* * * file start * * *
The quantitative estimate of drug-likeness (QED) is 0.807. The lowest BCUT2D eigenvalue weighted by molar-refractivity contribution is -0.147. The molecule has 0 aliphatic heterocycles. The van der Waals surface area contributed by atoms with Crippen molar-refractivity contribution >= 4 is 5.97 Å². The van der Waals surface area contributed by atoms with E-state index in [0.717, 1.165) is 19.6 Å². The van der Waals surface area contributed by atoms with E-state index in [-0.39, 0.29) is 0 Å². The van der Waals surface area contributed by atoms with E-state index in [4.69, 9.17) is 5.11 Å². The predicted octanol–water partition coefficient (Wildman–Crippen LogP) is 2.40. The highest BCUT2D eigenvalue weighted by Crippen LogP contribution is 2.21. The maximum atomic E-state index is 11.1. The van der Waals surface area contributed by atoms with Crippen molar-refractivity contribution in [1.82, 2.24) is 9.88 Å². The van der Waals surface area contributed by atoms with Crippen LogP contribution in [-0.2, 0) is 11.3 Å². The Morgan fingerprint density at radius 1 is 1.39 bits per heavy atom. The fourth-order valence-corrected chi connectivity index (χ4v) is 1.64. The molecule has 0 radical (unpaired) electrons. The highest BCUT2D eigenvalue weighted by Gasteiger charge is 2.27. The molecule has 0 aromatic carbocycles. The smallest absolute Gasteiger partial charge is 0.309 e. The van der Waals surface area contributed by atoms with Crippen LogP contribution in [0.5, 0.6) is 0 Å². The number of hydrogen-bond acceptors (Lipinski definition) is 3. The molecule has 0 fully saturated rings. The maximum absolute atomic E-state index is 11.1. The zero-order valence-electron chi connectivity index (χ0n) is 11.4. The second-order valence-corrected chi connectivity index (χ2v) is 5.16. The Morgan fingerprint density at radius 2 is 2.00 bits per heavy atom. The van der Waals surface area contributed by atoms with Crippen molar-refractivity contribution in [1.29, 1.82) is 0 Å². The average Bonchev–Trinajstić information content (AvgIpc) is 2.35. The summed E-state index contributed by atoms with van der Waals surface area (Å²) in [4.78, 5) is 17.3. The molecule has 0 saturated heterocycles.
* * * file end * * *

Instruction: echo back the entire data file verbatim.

The quantitative estimate of drug-likeness (QED) is 0.807. The lowest BCUT2D eigenvalue weighted by molar-refractivity contribution is -0.147. The molecule has 0 aliphatic heterocycles. The van der Waals surface area contributed by atoms with Crippen molar-refractivity contribution >= 4 is 5.97 Å². The van der Waals surface area contributed by atoms with E-state index in [0.717, 1.165) is 19.6 Å². The van der Waals surface area contributed by atoms with E-state index in [-0.39, 0.29) is 0 Å². The van der Waals surface area contributed by atoms with E-state index in [4.69, 9.17) is 5.11 Å². The predicted octanol–water partition coefficient (Wildman–Crippen LogP) is 2.40. The highest BCUT2D eigenvalue weighted by Crippen LogP contribution is 2.21. The maximum atomic E-state index is 11.1. The van der Waals surface area contributed by atoms with Crippen molar-refractivity contribution in [1.82, 2.24) is 9.88 Å². The van der Waals surface area contributed by atoms with Crippen LogP contribution in [-0.2, 0) is 11.3 Å². The Morgan fingerprint density at radius 1 is 1.39 bits per heavy atom. The fourth-order valence-corrected chi connectivity index (χ4v) is 1.64. The molecule has 0 radical (unpaired) electrons. The highest BCUT2D eigenvalue weighted by Gasteiger charge is 2.27. The molecule has 0 aromatic carbocycles. The smallest absolute Gasteiger partial charge is 0.309 e. The van der Waals surface area contributed by atoms with Crippen LogP contribution in [0.5, 0.6) is 0 Å². The number of hydrogen-bond acceptors (Lipinski definition) is 3. The molecule has 0 fully saturated rings. The maximum absolute atomic E-state index is 11.1. The zero-order valence-electron chi connectivity index (χ0n) is 11.4. The second-order valence-corrected chi connectivity index (χ2v) is 5.16. The Morgan fingerprint density at radius 2 is 2.00 bits per heavy atom. The van der Waals surface area contributed by atoms with Crippen molar-refractivity contribution in [1.29, 1.82) is 0 Å². The average Bonchev–Trinajstić information content (AvgIpc) is 2.35. The summed E-state index contributed by atoms with van der Waals surface area (Å²) in [4.78, 5) is 17.3. The molecule has 0 saturated heterocycles.